The latest warning about robots stealing jobs comes from a well written essay by Mike Konczal:
Perhaps we want to think of robots as shapeshifting liquid-metal assassins who travel through time to kill us while we are still rebellious teenagers, or blonde bombshells in red dresses who want to seduce us to steal the military codes so they can nuke the colonies, precisely because that vision is more comforting than the reality that machines are fairly boring bits of code that will generally replace our jobs, depress our wages, and bleed our 401(k)s in ways that are largely invisible to us.
He presents two arguments. One is a chart, the second is logic.
The chart shows the rising national trend in underemployment since 1979, which Konczal interprets without question as a structural shift of some kind ... a decline in demand for unskilled labor, begging for an explanation. It would be nice if he, only in half a sentence, allowed for the possibility that a shift in policy or culture may be the cause. A sticky safety net, for example? That whole welfare failure that shattered poor families by paying money to single, not wedded, mothers?
The dramatic change in workforce participation over the last half century is not a mystery. Males down, teens down, females up. Are we really supposed to believe that females are generally skilled, males generally not? That that's the big story? Or could it be that a wealthy society experiences shifts in preferences that are fundamentally different than more rural, more religious America? For a view on the cultural explanation, do not miss the (less posty, more thoughtful) essay "What ever happened to the Work Ethic?" by Steve Malanga in City Journal. It is a masterpiece:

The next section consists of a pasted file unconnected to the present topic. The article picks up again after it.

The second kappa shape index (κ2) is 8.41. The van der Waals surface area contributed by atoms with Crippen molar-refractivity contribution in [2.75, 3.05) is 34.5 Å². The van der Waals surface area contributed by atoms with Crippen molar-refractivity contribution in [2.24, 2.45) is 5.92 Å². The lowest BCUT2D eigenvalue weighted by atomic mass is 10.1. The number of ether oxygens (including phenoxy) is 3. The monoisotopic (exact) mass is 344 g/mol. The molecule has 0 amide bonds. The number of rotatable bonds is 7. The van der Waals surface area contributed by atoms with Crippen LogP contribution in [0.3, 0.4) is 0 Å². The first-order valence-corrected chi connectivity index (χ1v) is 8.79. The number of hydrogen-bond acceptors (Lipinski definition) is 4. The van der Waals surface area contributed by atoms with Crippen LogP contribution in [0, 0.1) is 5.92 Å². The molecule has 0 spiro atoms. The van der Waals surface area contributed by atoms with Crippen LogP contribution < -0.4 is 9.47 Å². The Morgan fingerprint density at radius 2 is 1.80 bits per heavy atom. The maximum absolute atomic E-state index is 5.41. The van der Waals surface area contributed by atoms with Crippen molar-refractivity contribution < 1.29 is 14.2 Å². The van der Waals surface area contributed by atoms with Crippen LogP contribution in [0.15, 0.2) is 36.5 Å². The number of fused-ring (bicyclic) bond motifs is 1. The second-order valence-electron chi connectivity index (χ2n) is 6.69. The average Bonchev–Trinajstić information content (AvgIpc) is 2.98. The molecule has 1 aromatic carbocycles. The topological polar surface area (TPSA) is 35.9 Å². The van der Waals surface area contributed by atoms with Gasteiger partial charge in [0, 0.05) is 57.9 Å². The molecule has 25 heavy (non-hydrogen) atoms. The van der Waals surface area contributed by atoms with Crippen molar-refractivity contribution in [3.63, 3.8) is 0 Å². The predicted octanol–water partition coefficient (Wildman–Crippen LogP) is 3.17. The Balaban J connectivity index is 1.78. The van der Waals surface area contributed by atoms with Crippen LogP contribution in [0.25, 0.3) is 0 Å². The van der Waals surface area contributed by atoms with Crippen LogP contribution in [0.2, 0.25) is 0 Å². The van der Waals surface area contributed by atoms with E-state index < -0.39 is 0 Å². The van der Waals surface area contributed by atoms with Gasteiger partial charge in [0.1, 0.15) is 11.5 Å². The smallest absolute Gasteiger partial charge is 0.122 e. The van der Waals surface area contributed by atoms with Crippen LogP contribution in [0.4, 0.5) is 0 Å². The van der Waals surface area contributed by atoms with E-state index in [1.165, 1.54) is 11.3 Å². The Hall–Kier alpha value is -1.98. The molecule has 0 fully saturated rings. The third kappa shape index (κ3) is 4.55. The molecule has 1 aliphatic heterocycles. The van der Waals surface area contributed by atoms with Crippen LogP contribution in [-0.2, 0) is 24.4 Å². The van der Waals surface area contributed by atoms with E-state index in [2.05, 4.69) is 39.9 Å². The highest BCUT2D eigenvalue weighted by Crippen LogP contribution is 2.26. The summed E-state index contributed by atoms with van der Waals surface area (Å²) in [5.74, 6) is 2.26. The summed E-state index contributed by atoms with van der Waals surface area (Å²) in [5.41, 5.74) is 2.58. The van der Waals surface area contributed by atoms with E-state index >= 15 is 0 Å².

Weber famously argued that the Protestant Reformation—with John Calvin’s and Martin Luther’s emphasis on individual responsibility, hard work, thrift, providence, honesty, and deferred gratification at its center—shaped the spirit of capitalism and helped it succeed. Calvinism and the sects that grew out of it, especially Puritanism and John Wesley’s Methodism in England, were religions chiefly of the middle and working classes, and the virtues they promoted led to a new kind of affluence and upward mobility, based not on land (which was largely owned by the aristocracy) but on productive enterprises.
But that's all beside the point. The reason I felt compelled to blog this was Konczal's monster error in his final three paragraphs. His second argument. The nugget:
The increased presences of computers and robots in creating automation and decreasing the need for labor will increase the need for new types of labor. In particular, the labor necessary for the creation, maintenance, and deployment of said machines. But this work is highly skilled, and there is good reason to believe that it will employ fewer people post machines than before.
How can an intellegent, educated writer believe this? Think, when agriculture became automated, what happened to the 85 percent of the population that stopped farming? Konczal hints that their single option was to become tractor mechanics. Or starve. Or become wards of the state. And that's just shabby reasoning, especially when the division of labor- the most well-known, well-publicized theory in all of social science (okay, maybe a big claim on my part) - tells us what will happen. Labor liberated from its current use will evolve into new and unforeseen occupations. Blogging is the latest example, but the 20th century is littered with jobs that were unknown to the 19th. Cinematographers, professional basketballers, physical therapists. Whole cities and industries were unimagined: Detroit, Hollywood, San Jose. Is it so easy to forget what progress looks like?
I'm confident there were Mike Konczals at the dawn of the iron age warning the tribal elders that new-fangled swords would replace all the warriors. If only it were so.